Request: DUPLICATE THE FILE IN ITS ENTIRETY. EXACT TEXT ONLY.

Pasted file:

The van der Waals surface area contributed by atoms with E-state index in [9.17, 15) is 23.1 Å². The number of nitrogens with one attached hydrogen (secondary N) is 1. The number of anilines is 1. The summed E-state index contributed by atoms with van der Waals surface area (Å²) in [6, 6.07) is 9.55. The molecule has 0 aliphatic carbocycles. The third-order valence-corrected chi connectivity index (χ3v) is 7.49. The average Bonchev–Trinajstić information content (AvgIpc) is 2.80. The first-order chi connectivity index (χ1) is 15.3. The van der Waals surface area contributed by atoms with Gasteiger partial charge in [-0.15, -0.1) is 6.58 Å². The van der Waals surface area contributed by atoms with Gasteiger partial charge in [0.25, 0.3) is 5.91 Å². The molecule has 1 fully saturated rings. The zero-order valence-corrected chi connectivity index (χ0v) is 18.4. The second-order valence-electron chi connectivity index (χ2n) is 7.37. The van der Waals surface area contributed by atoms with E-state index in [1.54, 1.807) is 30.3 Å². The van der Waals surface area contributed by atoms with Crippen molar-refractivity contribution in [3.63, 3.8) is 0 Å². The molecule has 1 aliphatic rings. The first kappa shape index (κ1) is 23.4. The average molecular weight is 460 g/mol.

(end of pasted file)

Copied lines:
The van der Waals surface area contributed by atoms with E-state index in [9.17, 15) is 23.1 Å². The number of nitrogens with one attached hydrogen (secondary N) is 1. The number of anilines is 1. The summed E-state index contributed by atoms with van der Waals surface area (Å²) in [6, 6.07) is 9.55. The molecule has 0 aliphatic carbocycles. The third-order valence-corrected chi connectivity index (χ3v) is 7.49. The average Bonchev–Trinajstić information content (AvgIpc) is 2.80. The first-order chi connectivity index (χ1) is 15.3. The van der Waals surface area contributed by atoms with Gasteiger partial charge in [-0.15, -0.1) is 6.58 Å². The van der Waals surface area contributed by atoms with Gasteiger partial charge in [0.25, 0.3) is 5.91 Å². The molecule has 1 fully saturated rings. The zero-order valence-corrected chi connectivity index (χ0v) is 18.4. The second-order valence-electron chi connectivity index (χ2n) is 7.37. The van der Waals surface area contributed by atoms with E-state index in [1.54, 1.807) is 30.3 Å². The van der Waals surface area contributed by atoms with Crippen molar-refractivity contribution in [3.63, 3.8) is 0 Å². The molecule has 1 aliphatic rings. The first kappa shape index (κ1) is 23.4. The average molecular weight is 460 g/mol.